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Pakistan allows US to question Taliban leader Baradar

Pakistani police in Karachi
Mullah Baradar was detained in Karachi in January

Pakistan's main intelligence agency has eased restrictions for US investigators to interrogate a top Afghan Taliban commander, officials have told the BBC.

Security sources say the Americans began getting "limited access" to Mullah Abdul Ghani Baradar last month.

He was caught in late January during a raid on a madrassa near Karachi.

Mullah Baradar's capture came amid a major Nato-led offensive against the Taliban in southern Afghanistan and was hailed as a significant breakthrough.

US media reports suggest the Americans are satisfied with the information they are getting from the detained Taliban leader.

Correspondents say that direct US access to Mullah Baradar was minimal at first.

MULLAH BARADAR
Second-in-charge behind Taliban founder Mullah Omar
In charge of Taliban's military operations and financial affairs
Born in Dehrawood district, Uruzgan province, in 1968
Former deputy defence minister for the Taliban regime
Source: Interpol, news agencies

But since the Inter Services Intelligence (ISI) eased restrictions on American investigators, they have been participating regularly and directly in interrogation sessions for at least a month, US officials say.

"These things take time," one US military official told the Reuters news agency. "It takes time to get the information and it takes time to check out that information."

"He started sharing information that is useful," another US official said.

The BBC's Haroon Rashid in Islamabad says the Pakistani authorities are eager to dispel suggestions by some US officials that it orchestrated the arrest to derail Afghan government efforts to talk with the Taliban.

That charge has been flatly rejected by Pakistani officials.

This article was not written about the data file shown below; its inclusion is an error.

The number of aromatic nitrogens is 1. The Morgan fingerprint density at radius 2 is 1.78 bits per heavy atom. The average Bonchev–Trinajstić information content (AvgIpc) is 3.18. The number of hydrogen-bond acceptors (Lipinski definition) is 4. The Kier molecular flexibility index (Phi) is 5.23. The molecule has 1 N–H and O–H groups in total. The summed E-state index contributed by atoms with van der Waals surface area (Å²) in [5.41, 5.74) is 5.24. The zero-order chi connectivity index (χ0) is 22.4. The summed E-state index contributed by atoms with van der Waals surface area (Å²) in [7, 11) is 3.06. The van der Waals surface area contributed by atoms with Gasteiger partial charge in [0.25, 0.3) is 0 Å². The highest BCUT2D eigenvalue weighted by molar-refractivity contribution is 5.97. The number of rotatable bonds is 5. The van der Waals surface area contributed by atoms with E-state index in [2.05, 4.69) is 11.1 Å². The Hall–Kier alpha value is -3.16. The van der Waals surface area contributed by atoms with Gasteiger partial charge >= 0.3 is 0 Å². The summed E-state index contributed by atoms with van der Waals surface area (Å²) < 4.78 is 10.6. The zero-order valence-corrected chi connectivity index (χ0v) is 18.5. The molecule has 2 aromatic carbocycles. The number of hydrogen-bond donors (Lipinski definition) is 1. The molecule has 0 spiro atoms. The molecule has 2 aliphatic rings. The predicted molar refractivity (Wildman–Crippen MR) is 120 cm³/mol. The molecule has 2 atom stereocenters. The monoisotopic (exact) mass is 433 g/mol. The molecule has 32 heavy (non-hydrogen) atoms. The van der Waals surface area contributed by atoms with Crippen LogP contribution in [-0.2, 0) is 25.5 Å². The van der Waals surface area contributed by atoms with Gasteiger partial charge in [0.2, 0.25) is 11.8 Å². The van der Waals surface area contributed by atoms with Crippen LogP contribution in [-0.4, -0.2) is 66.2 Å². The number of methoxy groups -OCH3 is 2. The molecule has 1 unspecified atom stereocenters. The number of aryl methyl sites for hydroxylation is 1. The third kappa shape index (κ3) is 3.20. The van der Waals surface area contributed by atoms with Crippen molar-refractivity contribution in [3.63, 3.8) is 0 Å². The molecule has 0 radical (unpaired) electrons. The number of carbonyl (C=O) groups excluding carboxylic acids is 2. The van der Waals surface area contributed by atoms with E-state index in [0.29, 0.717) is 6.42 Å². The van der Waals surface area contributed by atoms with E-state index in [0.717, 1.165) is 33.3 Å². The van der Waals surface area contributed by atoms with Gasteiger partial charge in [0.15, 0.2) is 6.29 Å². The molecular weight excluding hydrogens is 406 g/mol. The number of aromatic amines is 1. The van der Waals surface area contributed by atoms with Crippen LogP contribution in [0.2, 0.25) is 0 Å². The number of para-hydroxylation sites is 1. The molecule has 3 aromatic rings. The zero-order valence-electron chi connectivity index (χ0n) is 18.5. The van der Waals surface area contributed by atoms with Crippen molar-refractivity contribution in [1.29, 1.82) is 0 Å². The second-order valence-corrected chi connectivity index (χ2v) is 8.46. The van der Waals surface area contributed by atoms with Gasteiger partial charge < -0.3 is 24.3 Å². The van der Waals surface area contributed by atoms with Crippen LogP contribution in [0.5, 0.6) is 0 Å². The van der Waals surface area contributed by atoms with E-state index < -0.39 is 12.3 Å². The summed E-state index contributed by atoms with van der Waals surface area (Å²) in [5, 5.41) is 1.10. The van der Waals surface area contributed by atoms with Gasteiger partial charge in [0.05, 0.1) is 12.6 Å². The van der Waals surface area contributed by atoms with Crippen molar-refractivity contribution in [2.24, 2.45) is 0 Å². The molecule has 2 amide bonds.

"They [the Americans] wish to look for controversies where there is none. It was they who led us to arrest him," one told the BBC.

The official said Pakistan has a clearly defined policy to arrest all militants it can find on its soil: "The operative word here is find," he said.

'Game-changing'

Former United Nations envoy Kai Eide told the BBC soon after the arrest that it had put an end to UN attempts to talk to the Taliban.

Mullah Mohammad Omar (2001)
Mullah Omar has not been seen in public for years

There were conflicting reports that before his arrest Mullah Baradar had been talking to Afghan President Hamid Karzai.

Pakistan has denied these claims.

But the commander of US and Nato forces in Afghanistan, Gen Stanley McChrystal, described the arrest as a potential game-changing development after eight years of war.

Mullah Baradar is believed to have been second-in-command to the Taliban's reclusive chief, Mullah Omar. He was said to be the main day-to-day commander in charge of attacks - including suicide bombings - against US and Nato troops in Afghanistan.

Correspondents say that many questions remain about his capture - in particular Pakistan's motivations in carrying it out, the intelligence that led to his whereabouts and what prompted the ISI to act against its long-time Taliban allies.

According to Interpol, Mullah Baradar was born in 1968 and served as deputy minister of defence for the Taliban regime in Afghanistan before it was toppled in 2001.

He has been subject to UN sanctions including a travel ban, an arms embargo and the freezing of assets.

Mullah Baradar was reported to have engaged in an e-mail exchange with Newsweek magazine in July 2009, in which he vowed to "inflict maximum losses" on US forces in Afghanistan.

"In every nook and corner of the country, a spirit for jihad is raging," the magazine quoted him as saying.



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